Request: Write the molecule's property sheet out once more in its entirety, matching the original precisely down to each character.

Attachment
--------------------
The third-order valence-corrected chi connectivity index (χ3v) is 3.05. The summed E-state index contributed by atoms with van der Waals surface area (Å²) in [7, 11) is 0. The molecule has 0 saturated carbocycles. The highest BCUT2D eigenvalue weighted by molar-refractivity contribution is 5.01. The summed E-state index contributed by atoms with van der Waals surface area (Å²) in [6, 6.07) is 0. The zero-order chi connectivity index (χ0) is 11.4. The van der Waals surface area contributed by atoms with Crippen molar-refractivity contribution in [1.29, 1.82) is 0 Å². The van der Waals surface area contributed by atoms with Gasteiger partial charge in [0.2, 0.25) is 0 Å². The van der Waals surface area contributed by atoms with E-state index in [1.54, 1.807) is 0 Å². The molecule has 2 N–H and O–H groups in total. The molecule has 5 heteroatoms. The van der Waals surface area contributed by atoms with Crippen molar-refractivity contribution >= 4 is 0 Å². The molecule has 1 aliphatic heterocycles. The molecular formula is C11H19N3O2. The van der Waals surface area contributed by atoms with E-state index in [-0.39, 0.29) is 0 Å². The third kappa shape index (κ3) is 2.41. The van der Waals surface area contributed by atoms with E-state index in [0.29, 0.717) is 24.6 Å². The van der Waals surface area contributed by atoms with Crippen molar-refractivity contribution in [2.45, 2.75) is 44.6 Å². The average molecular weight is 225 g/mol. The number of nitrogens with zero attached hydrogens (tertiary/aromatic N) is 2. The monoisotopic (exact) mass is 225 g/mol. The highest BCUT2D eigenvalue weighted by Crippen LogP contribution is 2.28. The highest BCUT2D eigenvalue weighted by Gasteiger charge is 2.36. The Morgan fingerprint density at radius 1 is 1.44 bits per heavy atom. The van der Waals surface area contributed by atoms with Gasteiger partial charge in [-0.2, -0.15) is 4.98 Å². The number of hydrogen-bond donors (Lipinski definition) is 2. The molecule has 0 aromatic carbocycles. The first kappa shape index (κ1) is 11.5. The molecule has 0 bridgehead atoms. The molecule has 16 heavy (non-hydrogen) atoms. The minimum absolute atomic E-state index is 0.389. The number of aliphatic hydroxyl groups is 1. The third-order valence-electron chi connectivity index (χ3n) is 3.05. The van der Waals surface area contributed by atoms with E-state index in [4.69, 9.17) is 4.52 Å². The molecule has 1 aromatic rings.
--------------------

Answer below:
The third-order valence-corrected chi connectivity index (χ3v) is 3.05. The summed E-state index contributed by atoms with van der Waals surface area (Å²) in [7, 11) is 0. The molecule has 0 saturated carbocycles. The highest BCUT2D eigenvalue weighted by molar-refractivity contribution is 5.01. The summed E-state index contributed by atoms with van der Waals surface area (Å²) in [6, 6.07) is 0. The zero-order chi connectivity index (χ0) is 11.4. The van der Waals surface area contributed by atoms with Crippen molar-refractivity contribution in [1.29, 1.82) is 0 Å². The van der Waals surface area contributed by atoms with Gasteiger partial charge in [0.2, 0.25) is 0 Å². The van der Waals surface area contributed by atoms with E-state index in [1.54, 1.807) is 0 Å². The molecule has 2 N–H and O–H groups in total. The molecule has 5 heteroatoms. The van der Waals surface area contributed by atoms with Crippen molar-refractivity contribution >= 4 is 0 Å². The molecule has 1 aliphatic heterocycles. The molecular formula is C11H19N3O2. The van der Waals surface area contributed by atoms with E-state index in [-0.39, 0.29) is 0 Å². The third kappa shape index (κ3) is 2.41. The van der Waals surface area contributed by atoms with E-state index in [0.29, 0.717) is 24.6 Å². The van der Waals surface area contributed by atoms with Crippen molar-refractivity contribution in [2.45, 2.75) is 44.6 Å². The average molecular weight is 225 g/mol. The number of nitrogens with zero attached hydrogens (tertiary/aromatic N) is 2. The monoisotopic (exact) mass is 225 g/mol. The highest BCUT2D eigenvalue weighted by Crippen LogP contribution is 2.28. The highest BCUT2D eigenvalue weighted by Gasteiger charge is 2.36. The Morgan fingerprint density at radius 1 is 1.44 bits per heavy atom. The van der Waals surface area contributed by atoms with Gasteiger partial charge in [-0.2, -0.15) is 4.98 Å². The number of hydrogen-bond donors (Lipinski definition) is 2. The molecule has 0 aromatic carbocycles. The first kappa shape index (κ1) is 11.5. The molecule has 0 bridgehead atoms. The molecule has 16 heavy (non-hydrogen) atoms. The minimum absolute atomic E-state index is 0.389. The number of aliphatic hydroxyl groups is 1. The third-order valence-electron chi connectivity index (χ3n) is 3.05. The van der Waals surface area contributed by atoms with E-state index in [4.69, 9.17) is 4.52 Å². The molecule has 1 aromatic rings.